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A square with area 25 has one vertex on point (-2, 1) in the

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gmattesttaker2 Legendary Member Default Avatar
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A square with area 25 has one vertex on point (-2, 1) in the

Post Sat Jun 21, 2014 6:21 pm
Hello,

Can you please help with this? Thanks a lot.

Regards,
Sri

OA: x-coordinate: -5 y-coordinate: -3
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Post Mon Jun 23, 2014 11:07 am
Hi confused13,

It's still a square (it has to be; the prompt says so). To help you visualize what I'm talking about, try drawing a square on a piece of paper. Next, turn the paper a little bit clockwise or counterclockwise. Notice how it's still a square? It's just not "level." This IR question is built on that concept.

GMAT assassins aren't born, they're made,
Rich

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gmattesttaker2 Legendary Member Default Avatar
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Post Sat Jun 28, 2014 5:39 pm
Rich.C@EMPOWERgmat.com wrote:
Hi Sri,

This IR question is based on one particular graphing concept: when you draw a diagonal line on a graph, you can draw a right triangle with THAT diagonal line as its hypotenuse.

This prompt tells us that we're dealing with a square that has an area of 25, so it's side lengths all equal 5. With the co-ordinate (-2,1) as a vertex, we're looking for ANOTHER vertex that is "5 away."

The most common triangle on the GMAT with a hypotenuse of 5 is a "3/4/5 right triangle", so I'd be looking for THAT pattern among the answer choices. Is one of the numbers 3 or 4 "away" from -2? Is another 4 or 3 "away" from 1?

"-5" is "3 away" from -2.
"-3" is "4 away from 1.

So, (-5,-3) is the vertex.

GMAT assassins aren't born, they're made,
Rich
Hello Rich,

Thanks a lot for the explanation. Since the square has an area of 25, its side is 5 and diagonal is 5 sq. root (2). Now, when we join (-5,1) and (-2,-3) we get 3-4-5 triangle. I was wondering though why the diagonal here is 5 and not 5 sq.root(2). Thanks a lot for your help.

Best Regards,
Sri

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Post Mon Jun 23, 2014 11:07 am
Hi confused13,

It's still a square (it has to be; the prompt says so). To help you visualize what I'm talking about, try drawing a square on a piece of paper. Next, turn the paper a little bit clockwise or counterclockwise. Notice how it's still a square? It's just not "level." This IR question is built on that concept.

GMAT assassins aren't born, they're made,
Rich

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Contact Rich at Rich.C@empowergmat.com

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gmattesttaker2 Legendary Member Default Avatar
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Post Sat Jun 28, 2014 5:39 pm
Rich.C@EMPOWERgmat.com wrote:
Hi Sri,

This IR question is based on one particular graphing concept: when you draw a diagonal line on a graph, you can draw a right triangle with THAT diagonal line as its hypotenuse.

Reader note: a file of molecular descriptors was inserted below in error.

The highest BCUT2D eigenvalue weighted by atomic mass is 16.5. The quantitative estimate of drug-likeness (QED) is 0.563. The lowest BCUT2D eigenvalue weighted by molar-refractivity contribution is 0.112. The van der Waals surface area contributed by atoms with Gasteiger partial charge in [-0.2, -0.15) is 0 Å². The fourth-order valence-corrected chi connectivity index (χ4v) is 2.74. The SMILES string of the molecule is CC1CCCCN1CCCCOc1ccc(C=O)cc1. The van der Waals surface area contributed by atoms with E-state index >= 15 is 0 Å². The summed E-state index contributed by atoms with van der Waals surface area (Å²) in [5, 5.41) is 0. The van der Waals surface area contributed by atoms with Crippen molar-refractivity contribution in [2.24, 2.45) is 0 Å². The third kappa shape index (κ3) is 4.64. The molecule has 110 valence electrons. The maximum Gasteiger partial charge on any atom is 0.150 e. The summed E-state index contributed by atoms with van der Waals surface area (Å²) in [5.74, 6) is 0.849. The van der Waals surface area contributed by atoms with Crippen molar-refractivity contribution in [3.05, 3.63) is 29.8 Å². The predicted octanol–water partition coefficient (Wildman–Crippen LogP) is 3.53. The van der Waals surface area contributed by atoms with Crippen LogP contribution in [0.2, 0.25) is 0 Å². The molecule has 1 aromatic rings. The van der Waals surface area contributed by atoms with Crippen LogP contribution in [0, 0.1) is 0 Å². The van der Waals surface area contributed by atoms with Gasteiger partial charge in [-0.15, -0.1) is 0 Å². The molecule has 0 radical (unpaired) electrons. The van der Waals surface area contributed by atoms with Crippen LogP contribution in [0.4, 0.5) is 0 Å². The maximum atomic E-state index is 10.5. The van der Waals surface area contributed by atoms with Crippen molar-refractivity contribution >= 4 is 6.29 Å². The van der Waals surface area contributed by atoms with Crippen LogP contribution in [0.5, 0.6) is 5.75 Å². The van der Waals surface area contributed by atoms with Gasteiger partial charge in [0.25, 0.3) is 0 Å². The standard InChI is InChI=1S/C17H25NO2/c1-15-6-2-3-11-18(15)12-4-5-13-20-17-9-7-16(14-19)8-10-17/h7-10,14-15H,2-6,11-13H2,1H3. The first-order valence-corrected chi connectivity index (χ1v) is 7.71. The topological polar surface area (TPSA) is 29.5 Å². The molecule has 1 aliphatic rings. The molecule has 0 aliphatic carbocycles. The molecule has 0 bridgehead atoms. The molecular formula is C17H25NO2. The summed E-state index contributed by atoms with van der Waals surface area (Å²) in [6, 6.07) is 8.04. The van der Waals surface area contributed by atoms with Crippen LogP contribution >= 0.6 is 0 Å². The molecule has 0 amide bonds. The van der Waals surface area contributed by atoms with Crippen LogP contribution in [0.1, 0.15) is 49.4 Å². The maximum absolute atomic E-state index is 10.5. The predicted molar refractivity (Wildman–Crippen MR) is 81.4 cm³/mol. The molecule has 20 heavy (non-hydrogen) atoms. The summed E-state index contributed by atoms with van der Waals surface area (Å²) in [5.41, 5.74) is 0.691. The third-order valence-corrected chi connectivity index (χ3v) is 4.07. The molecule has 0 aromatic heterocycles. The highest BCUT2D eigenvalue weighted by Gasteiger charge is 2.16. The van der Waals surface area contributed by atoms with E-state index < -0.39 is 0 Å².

This prompt tells us that we're dealing with a square that has an area of 25, so it's side lengths all equal 5. With the co-ordinate (-2,1) as a vertex, we're looking for ANOTHER vertex that is "5 away."

The most common triangle on the GMAT with a hypotenuse of 5 is a "3/4/5 right triangle", so I'd be looking for THAT pattern among the answer choices. Is one of the numbers 3 or 4 "away" from -2? Is another 4 or 3 "away" from 1?

"-5" is "3 away" from -2.
"-3" is "4 away from 1.

So, (-5,-3) is the vertex.

GMAT assassins aren't born, they're made,
Rich
Hello Rich,

Thanks a lot for the explanation. Since the square has an area of 25, its side is 5 and diagonal is 5 sq. root (2). Now, when we join (-5,1) and (-2,-3) we get 3-4-5 triangle. I was wondering though why the diagonal here is 5 and not 5 sq.root(2). Thanks a lot for your help.

Best Regards,
Sri

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Post Sat Jun 28, 2014 6:02 pm
Hi Sri,

The side of the square is 5; THAT'S the side that we're interested in (NOT the diagonal of the square).

Try drawing the following points (-5,-3) and (-2,1). If you connect them, then you'll have a diagonal line. Next, using that diagonal line, draw a right triangle. The base will be 3 and the height will be 4; THIS is the 3/4/5 right triangle that I referred to in my explanation.

GMAT assassins aren't born, they're made,
Rich

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confused13 Senior | Next Rank: 100 Posts Default Avatar
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Post Mon Jun 23, 2014 3:38 am
So you mean it actually forms an rhombus?

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Post Mon Jun 23, 2014 12:54 am
Hi confused13,

You assume that the square has to be parallel with the X-axis and the Y-axis, but the prompt DID NOT state that. The solution to this question has the square placed "diagonally."

GMAT assassins aren't born, they're made,
Rich

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